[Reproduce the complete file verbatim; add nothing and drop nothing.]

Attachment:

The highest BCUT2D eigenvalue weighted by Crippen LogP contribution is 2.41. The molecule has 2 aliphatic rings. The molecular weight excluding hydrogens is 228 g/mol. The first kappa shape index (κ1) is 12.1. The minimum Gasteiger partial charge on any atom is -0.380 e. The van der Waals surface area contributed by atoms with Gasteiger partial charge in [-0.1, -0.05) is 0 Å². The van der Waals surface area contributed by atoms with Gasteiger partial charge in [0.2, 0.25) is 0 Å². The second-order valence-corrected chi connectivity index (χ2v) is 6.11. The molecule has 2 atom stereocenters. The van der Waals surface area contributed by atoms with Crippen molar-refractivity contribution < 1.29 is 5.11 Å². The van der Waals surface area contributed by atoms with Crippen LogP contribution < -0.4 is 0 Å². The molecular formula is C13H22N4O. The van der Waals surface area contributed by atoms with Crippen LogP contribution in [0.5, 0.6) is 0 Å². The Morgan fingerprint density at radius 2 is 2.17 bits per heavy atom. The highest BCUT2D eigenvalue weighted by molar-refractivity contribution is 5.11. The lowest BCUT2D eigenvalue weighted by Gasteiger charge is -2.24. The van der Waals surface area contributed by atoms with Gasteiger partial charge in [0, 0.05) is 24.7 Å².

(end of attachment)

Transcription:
The highest BCUT2D eigenvalue weighted by Crippen LogP contribution is 2.41. The molecule has 2 aliphatic rings. The molecular weight excluding hydrogens is 228 g/mol. The first kappa shape index (κ1) is 12.1. The minimum Gasteiger partial charge on any atom is -0.380 e. The van der Waals surface area contributed by atoms with Gasteiger partial charge in [-0.1, -0.05) is 0 Å². The van der Waals surface area contributed by atoms with Gasteiger partial charge in [0.2, 0.25) is 0 Å². The second-order valence-corrected chi connectivity index (χ2v) is 6.11. The molecule has 2 atom stereocenters. The van der Waals surface area contributed by atoms with Crippen molar-refractivity contribution < 1.29 is 5.11 Å². The van der Waals surface area contributed by atoms with Crippen LogP contribution < -0.4 is 0 Å². The molecular formula is C13H22N4O. The van der Waals surface area contributed by atoms with Crippen LogP contribution in [0.5, 0.6) is 0 Å². The Morgan fingerprint density at radius 2 is 2.17 bits per heavy atom. The highest BCUT2D eigenvalue weighted by molar-refractivity contribution is 5.11. The lowest BCUT2D eigenvalue weighted by Gasteiger charge is -2.24. The van der Waals surface area contributed by atoms with Gasteiger partial charge in [0, 0.05) is 24.7 Å².